How Basic Metering Operators Increase Their Profitability through Automation
Why it pays off to take a courageous and innovative path
Basic metering operators are required to operate economically. This makes it all the more important to identify and realize potential savings along the process chain. The network operator Westfalen Weser Netz has taken a pioneering approach to incident processing.
Even though the German Federal Office for Information Security has withdrawn the general decree for the smart meter rollout, the players in the energy industry are assuming that a new version will be issued soon and that the rollout of smart meters, which forms the basis for the transformation to a digital energy industry, will thus continue. This is also evident from the fact that the majority of eligible companies wish to continue to perform the market role of the primary metering operator.
The task here is to find a way to monitor the operating status reliably and cost-effectively with an ever-increasing number of smart meters because one of the biggest problems as a primary metering operator is to operate economically.
Higher Efficiency through Automation
To increase its profitability, Westfalen Weser Netz GmbH (WWN), a major municipal network operator in East Westphalia-Lippe, the Weserbergland, and the northern Sauerland, has decided to automate the fault processing of its smart meters. For this purpose, the so-called MAS system ("Measure - Analyze - Control") of iceBaum GmbH, a software company of HORIZONTE-Group AG specialized in the energy industry, is used.
The MAS system is a central, cloud-based data platform that was or is being developed in close cooperation between WWN, iceBaum, and other partners. All relevant data from the systems involved in the process converge in the software. This includes:
- Fault messages
- Asset master data
- ERP process data
This unique solution approach is regarded as trend-setting in fault processing.
A central function of the software is the integrated workflow engine, with the help of which WWN can determine which automated measures are to be carried out in certain fault situations. In doing so, the MAS system reacts independently to different events, such as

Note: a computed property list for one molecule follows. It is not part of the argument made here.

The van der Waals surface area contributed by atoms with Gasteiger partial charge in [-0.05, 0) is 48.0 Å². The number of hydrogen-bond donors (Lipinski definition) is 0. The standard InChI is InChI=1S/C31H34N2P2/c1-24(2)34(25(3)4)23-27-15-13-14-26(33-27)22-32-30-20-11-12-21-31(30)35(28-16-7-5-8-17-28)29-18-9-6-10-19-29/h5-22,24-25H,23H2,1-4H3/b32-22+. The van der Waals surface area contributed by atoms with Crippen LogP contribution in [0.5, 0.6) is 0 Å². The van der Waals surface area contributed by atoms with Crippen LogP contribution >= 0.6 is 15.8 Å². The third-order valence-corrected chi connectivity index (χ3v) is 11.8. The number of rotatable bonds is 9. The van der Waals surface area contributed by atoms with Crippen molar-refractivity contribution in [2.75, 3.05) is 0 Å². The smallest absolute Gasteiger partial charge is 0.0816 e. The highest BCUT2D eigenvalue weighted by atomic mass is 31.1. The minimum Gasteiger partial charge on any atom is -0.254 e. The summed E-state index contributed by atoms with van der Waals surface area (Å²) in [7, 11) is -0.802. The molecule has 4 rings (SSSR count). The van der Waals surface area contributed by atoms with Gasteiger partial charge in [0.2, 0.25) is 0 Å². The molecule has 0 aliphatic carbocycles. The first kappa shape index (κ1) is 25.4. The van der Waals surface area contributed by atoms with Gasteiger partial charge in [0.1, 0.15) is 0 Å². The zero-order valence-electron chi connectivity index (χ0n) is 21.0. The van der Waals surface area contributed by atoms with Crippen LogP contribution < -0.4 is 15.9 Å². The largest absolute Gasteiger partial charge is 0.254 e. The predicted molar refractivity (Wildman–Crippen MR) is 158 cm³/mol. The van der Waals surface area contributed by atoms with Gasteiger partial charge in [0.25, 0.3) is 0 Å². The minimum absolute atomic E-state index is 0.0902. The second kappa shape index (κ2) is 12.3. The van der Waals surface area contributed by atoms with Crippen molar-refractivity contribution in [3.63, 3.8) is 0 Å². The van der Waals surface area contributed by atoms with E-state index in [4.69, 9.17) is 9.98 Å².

- Specific keywords in tickets and emails,
- Status changes of tickets and
- Reaching defined deadlines and timestamps.
This feature is already in productive use for the incidents most frequently occurring at WWN in the area of smart meters.
How Does Automation Work?
To illustrate the automation process, let's imagine the following example: During the commissioning of a smart meter, an unstable communication link is causally present, so the commissioning process runs to a fault. As a result, the fault reporting and processing starts:
1. Failure message of the gateway administration system (GWA)
Since the smart meter is not accessible, the GWA reports a failure of the gateway administration commissioned via the commissioning process.
2. Control of the ERP process
Due to the negative feedback from the GWA, the commissioning process in the ERP system runs into an error and pauses.
3. Real-time notification of the fault
This sends a fault notification from the ERP system to the MAS system automatically and in real time.
4. Ticket creation
Upon receipt of the fault message, the MAS system creates a new ticket and synchronizes it with the GWA ticket system.
5. Check by GWA
Now the gateway administrator (GWA) checks the status as well as the error messages of the affected smart meter gateway and notes the result in the ticket.
6. Additional check of the communication link
After corresponding feedback from the GWA, the MAS system automatically sets a test job of the network connection of the affected device and processes the corresponding feedback.
7. Notification of the WWN subject processors
If the feedback has been received, the WWN employee automatically receive a notification e-mail. This allows them to make a professional assessment of the situation including the information gathered so far.
Processing by the Employee
After assessing the situation, the employee then only has to decide on the further procedure in the standard case. They can, for example, independently create a rejection order or retrigger the failed commissioning process in the ERP system. In both cases, this is done directly from the MAS system.